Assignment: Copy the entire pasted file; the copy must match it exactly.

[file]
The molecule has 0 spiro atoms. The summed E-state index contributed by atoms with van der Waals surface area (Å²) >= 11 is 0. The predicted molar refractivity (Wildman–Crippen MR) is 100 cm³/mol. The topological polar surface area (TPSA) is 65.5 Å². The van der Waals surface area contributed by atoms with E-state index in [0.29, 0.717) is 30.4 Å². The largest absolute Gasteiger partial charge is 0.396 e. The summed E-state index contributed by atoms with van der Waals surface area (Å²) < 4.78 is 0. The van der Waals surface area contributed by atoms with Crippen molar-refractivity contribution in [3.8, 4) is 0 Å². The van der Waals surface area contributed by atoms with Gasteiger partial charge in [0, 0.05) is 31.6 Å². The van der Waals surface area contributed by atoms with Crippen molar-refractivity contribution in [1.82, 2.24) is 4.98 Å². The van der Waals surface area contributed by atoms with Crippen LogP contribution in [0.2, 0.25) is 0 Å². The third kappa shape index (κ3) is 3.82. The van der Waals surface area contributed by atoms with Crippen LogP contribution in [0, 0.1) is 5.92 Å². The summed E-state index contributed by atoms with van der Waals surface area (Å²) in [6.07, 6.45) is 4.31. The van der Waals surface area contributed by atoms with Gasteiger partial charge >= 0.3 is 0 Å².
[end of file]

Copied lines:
The molecule has 0 spiro atoms. The summed E-state index contributed by atoms with van der Waals surface area (Å²) >= 11 is 0. The predicted molar refractivity (Wildman–Crippen MR) is 100 cm³/mol. The topological polar surface area (TPSA) is 65.5 Å². The van der Waals surface area contributed by atoms with E-state index in [0.29, 0.717) is 30.4 Å². The largest absolute Gasteiger partial charge is 0.396 e. The summed E-state index contributed by atoms with van der Waals surface area (Å²) < 4.78 is 0. The van der Waals surface area contributed by atoms with Crippen molar-refractivity contribution in [3.8, 4) is 0 Å². The van der Waals surface area contributed by atoms with Gasteiger partial charge in [0, 0.05) is 31.6 Å². The van der Waals surface area contributed by atoms with Crippen molar-refractivity contribution in [1.82, 2.24) is 4.98 Å². The van der Waals surface area contributed by atoms with Crippen LogP contribution in [0.2, 0.25) is 0 Å². The third kappa shape index (κ3) is 3.82. The van der Waals surface area contributed by atoms with Crippen LogP contribution in [0, 0.1) is 5.92 Å². The summed E-state index contributed by atoms with van der Waals surface area (Å²) in [6.07, 6.45) is 4.31. The van der Waals surface area contributed by atoms with Gasteiger partial charge >= 0.3 is 0 Å².